A Gentleman in Moscow (Amor Towles)

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A Gentleman in Moscow

He can’t leave his hotel. You won’t want to.

From the New York Times bestselling author of Rules of Civility—a transporting novel about a man who is ordered to spend the rest of his life inside a luxury hotel.

In 1922, Count Alexander Rostov is deemed an unrepentant aristocrat by a Bolshevik tribunal, and is sentenced to house arrest in the Metropol, a grand hotel across the street from the Kremlin. Rostov, an indomitable man of erudition and wit, has never worked a day in his life, and must now live in an attic room while some of the most tumultuous decades in Russian history are unfolding outside the hotel’s doors. Continue reading…

The Underground Railroad (Colson Whitehead)

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The Underground Railroad

“Cora is a slave on a cotton plantation in Georgia. Life is hell for all the slaves, but especially bad for Cora; an outcast even among her fellow Africans, she is coming into womanhood—where even greater pain awaits. When Caesar, a recent arrival from Virginia, tells her about the Underground Railroad, they decide to take a terrifying risk and escape. Matters do not go as planned—Cora kills a young white boy who tries to capture her. Though they manage to find a station and head north, they are being hunted. Continue reading…

Authority (Richard Sennett)

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Authority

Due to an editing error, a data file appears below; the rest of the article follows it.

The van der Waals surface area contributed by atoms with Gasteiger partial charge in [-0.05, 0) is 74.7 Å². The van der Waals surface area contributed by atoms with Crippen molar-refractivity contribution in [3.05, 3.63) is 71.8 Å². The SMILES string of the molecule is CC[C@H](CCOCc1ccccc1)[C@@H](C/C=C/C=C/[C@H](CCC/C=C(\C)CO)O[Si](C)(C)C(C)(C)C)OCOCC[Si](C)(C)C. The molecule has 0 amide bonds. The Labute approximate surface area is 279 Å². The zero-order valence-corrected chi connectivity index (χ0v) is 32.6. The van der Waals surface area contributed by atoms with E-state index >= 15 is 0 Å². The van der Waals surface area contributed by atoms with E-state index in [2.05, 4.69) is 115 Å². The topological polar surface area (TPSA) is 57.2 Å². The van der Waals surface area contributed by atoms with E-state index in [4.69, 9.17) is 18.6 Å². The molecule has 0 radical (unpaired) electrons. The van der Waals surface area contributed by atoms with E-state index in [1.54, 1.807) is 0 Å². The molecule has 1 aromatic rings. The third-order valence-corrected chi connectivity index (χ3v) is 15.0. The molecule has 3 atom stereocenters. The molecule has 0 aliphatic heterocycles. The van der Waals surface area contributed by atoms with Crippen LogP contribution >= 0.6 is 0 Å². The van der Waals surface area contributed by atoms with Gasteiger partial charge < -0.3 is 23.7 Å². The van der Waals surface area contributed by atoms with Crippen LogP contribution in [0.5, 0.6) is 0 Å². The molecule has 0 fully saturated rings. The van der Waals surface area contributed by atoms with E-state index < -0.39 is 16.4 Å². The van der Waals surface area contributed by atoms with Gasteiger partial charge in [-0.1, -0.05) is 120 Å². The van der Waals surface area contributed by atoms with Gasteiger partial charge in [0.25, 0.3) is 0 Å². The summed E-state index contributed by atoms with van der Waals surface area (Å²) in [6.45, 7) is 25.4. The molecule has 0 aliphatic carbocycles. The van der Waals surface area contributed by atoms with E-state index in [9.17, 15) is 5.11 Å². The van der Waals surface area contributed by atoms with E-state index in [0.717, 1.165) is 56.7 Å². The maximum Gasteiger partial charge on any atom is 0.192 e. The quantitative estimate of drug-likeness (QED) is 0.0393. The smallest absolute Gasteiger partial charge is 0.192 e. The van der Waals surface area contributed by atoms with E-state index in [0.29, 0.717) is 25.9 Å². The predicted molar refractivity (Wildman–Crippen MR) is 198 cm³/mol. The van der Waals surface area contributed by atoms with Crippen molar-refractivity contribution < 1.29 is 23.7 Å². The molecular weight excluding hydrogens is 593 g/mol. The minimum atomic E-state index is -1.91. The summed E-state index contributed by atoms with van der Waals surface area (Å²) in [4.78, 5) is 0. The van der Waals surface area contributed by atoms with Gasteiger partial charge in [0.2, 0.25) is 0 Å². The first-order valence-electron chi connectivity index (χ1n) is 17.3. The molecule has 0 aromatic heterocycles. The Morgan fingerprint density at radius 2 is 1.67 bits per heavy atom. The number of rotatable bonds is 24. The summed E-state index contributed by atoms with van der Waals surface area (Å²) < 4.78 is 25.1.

“This book is a study of both how we experience authority and how we might experience it differently. Sennett explores the bonds that rebellion against authority paradoxically establishes, showing how this paradox has been in the making since the French Revolution and how today it expresses itself in offices, in factories, and in government as well as in the family. Drawing on examples from psychology, sociology, and literature, he eloquently projects how we might reinvigorate the role of authority according to good and rational ideals. Continue reading…

Why Don’t We Learn from History? (B.H. Liddell Hart)

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Why Don’t We Learn from History?

“A concise exposition of the fallacies of history, the conflict between history and propaganda, what it means to us, and what we may look forward to.”

New Books Playground says: Why Don’t We Learn from History? has taught us a lot more about what humans do and what we need to keep in mind when looking at history. Continue reading…

Pygmalion (George Bernard Shaw)

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Pygmalion

Pygmalion is a play by George Bernard Shaw, named after a Greek mythological character. It was first presented on stage to the public in 1912. Professor of phonetics Henry Higgins makes a bet that he can train a bedraggled Cockney flower girl, Eliza Doolittle, to pass for a duchess at an ambassador’s garden party by teaching her to assume a veneer of gentility, the most important element of which, he believes, is impeccable speech. The play is a sharp lampoon of the rigid British class system of the day and a commentary on women’s independence. Continue reading…

Cartoons of World War II (Tony Husband)

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Cartoons of World War II